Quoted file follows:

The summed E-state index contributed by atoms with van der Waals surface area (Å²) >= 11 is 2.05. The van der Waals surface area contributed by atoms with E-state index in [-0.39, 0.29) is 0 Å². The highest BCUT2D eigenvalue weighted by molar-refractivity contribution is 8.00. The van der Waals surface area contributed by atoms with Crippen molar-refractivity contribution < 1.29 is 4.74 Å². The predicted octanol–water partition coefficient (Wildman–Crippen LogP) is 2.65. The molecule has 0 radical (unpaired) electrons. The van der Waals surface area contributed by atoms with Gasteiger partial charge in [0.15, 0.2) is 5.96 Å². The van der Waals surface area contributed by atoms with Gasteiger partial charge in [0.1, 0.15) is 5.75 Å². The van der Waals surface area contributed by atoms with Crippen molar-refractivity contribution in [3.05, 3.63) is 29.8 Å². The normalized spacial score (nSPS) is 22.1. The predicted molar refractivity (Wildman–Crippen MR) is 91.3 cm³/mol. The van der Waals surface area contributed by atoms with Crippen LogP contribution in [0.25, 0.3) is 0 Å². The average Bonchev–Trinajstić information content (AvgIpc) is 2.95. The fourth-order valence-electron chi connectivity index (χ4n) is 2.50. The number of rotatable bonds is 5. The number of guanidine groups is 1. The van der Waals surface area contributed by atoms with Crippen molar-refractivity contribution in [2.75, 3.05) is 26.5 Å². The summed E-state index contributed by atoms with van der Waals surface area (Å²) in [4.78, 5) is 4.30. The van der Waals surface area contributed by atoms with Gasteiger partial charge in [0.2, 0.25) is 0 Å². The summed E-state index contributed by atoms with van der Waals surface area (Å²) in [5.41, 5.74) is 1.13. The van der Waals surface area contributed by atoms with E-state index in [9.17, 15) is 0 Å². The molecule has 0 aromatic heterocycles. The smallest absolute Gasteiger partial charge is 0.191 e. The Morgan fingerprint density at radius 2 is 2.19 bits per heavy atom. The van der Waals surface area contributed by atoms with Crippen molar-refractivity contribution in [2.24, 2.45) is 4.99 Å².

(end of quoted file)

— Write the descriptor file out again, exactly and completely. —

The summed E-state index contributed by atoms with van der Waals surface area (Å²) >= 11 is 2.05. The van der Waals surface area contributed by atoms with E-state index in [-0.39, 0.29) is 0 Å². The highest BCUT2D eigenvalue weighted by molar-refractivity contribution is 8.00. The van der Waals surface area contributed by atoms with Crippen molar-refractivity contribution < 1.29 is 4.74 Å². The predicted octanol–water partition coefficient (Wildman–Crippen LogP) is 2.65. The molecule has 0 radical (unpaired) electrons. The van der Waals surface area contributed by atoms with Gasteiger partial charge in [0.15, 0.2) is 5.96 Å². The van der Waals surface area contributed by atoms with Gasteiger partial charge in [0.1, 0.15) is 5.75 Å². The van der Waals surface area contributed by atoms with Crippen molar-refractivity contribution in [3.05, 3.63) is 29.8 Å². The normalized spacial score (nSPS) is 22.1. The predicted molar refractivity (Wildman–Crippen MR) is 91.3 cm³/mol. The van der Waals surface area contributed by atoms with Crippen LogP contribution in [0.25, 0.3) is 0 Å². The average Bonchev–Trinajstić information content (AvgIpc) is 2.95. The fourth-order valence-electron chi connectivity index (χ4n) is 2.50. The number of rotatable bonds is 5. The number of guanidine groups is 1. The van der Waals surface area contributed by atoms with Crippen molar-refractivity contribution in [2.75, 3.05) is 26.5 Å². The summed E-state index contributed by atoms with van der Waals surface area (Å²) in [4.78, 5) is 4.30. The van der Waals surface area contributed by atoms with Gasteiger partial charge in [0.2, 0.25) is 0 Å². The summed E-state index contributed by atoms with van der Waals surface area (Å²) in [5.41, 5.74) is 1.13. The van der Waals surface area contributed by atoms with E-state index in [9.17, 15) is 0 Å². The molecule has 0 aromatic heterocycles. The smallest absolute Gasteiger partial charge is 0.191 e. The Morgan fingerprint density at radius 2 is 2.19 bits per heavy atom. The van der Waals surface area contributed by atoms with Crippen molar-refractivity contribution in [2.24, 2.45) is 4.99 Å².